Conflicts: China practices attacks on Taiwan - US destroyers in sea area

Tensions with China have escalated following Taiwan President Tsai Ing-wen's visit to the United States.

Conflicts: China practices attacks on Taiwan - US destroyers in sea area

Tensions with China have escalated following Taiwan President Tsai Ing-wen's visit to the United States. The People's Liberation Army of China continued large-scale military maneuvers near Taiwan for the third straight day on Monday. The Eastern Command organized further exercises and patrols on Monday, as well as air force attacks on land targets, the Chinese military said. The US, meanwhile, demonstrated military prowess in the South China Sea with a US destroyer conducting a sortie near China-claimed Mischief Reef.

The maneuvers near Taiwan, which have been ongoing since Saturday, are a reaction to Taiwanese President Tsai Ing-wen's stopover on her way back from a trip to Central America in the United States. In California, the President met with the Chairman of the US House of Representatives, Kevin McCarthy, last Wednesday - according to the protocol the number three in the USA. It was the first meeting of its kind on US soil.

Taiwan's Defense Ministry reported that 59 Chinese aircraft and 11 warships were spotted within four hours near the democratic island republic on Monday morning. 39 planes crossed the previously respected, unofficial center line of the Taiwan Strait Straits and also entered the Taiwan Air Patrol Zone (ADIZ), which serves as a kind of buffer zone to the People's Republic.

The communist leadership in Beijing regards the independently governed Taiwan as part of the People's Republic and threatens to conquer it. China seeks to isolate Taiwan internationally and firmly rejects official contacts from other countries to Taiwan. Large-scale military maneuvers had been held since McCarthy's predecessor, Nancy Pelosi, visited Taipei in August.

The Taiwan conflict is a key issue between China and the United States. Washington has been committed to the island's defense capability since 1979, which has so far mostly meant arms deliveries. Observers fear the dispute could potentially spark a military confrontation between the two world powers. The US and China are also at odds over Chinese territorial claims in the South China Sea.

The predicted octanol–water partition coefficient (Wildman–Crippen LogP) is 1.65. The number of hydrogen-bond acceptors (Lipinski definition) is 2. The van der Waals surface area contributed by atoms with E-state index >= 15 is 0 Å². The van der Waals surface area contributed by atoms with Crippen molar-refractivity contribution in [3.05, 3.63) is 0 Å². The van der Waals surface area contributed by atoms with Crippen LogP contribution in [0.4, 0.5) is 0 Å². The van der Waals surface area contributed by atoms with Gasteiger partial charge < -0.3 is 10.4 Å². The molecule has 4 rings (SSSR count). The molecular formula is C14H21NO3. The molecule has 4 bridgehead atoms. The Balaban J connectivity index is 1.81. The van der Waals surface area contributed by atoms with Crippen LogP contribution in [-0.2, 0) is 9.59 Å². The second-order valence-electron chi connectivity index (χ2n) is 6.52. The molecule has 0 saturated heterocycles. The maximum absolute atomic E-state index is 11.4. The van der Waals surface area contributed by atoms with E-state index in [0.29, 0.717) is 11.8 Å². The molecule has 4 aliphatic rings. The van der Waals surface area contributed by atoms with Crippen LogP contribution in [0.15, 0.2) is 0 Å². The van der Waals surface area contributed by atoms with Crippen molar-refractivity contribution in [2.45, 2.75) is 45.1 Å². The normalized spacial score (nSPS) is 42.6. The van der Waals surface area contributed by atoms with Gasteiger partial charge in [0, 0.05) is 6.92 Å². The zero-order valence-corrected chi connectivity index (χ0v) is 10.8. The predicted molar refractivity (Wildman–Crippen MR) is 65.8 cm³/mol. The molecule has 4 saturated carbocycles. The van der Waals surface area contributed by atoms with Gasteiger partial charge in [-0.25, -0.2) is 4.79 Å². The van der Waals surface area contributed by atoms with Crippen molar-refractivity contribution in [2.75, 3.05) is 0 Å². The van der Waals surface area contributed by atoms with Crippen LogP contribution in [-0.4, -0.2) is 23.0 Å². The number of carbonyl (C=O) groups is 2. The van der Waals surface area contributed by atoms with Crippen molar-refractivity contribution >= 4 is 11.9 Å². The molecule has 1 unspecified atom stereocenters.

Amid mounting tensions, the American guided missile destroyer USS Milius completed a mission near the Mischief Atoll on the Spratly Islands on Monday. As the 7th US Fleet announced, the US warship stood up for freedom of navigation in the sea area claimed by China and other countries. The "USS Milius" then left the area again.

The reef is in its natural state flooded with water and therefore does not allow any territorial claims under the Convention on the Law of the Sea, the statement said. China's land reclamation and the built facilities did not change that. "Illegal and sweeping claims in the South China Sea pose a serious threat to the freedom of the seas, including freedom of navigation and overflight, free trade and unhindered business."

China claims almost all of the South China Sea and has built artificial islands to support its claims. This also applies to strategically important and resource-rich areas that countries such as Indonesia, Malaysia and the Philippines claim as their own. The United States and China's neighbors accuse Beijing of increasing militarization of the region. The International Court of Arbitration in The Hague rejected the Chinese territorial claims in 2016. However, China ignores the verdict.

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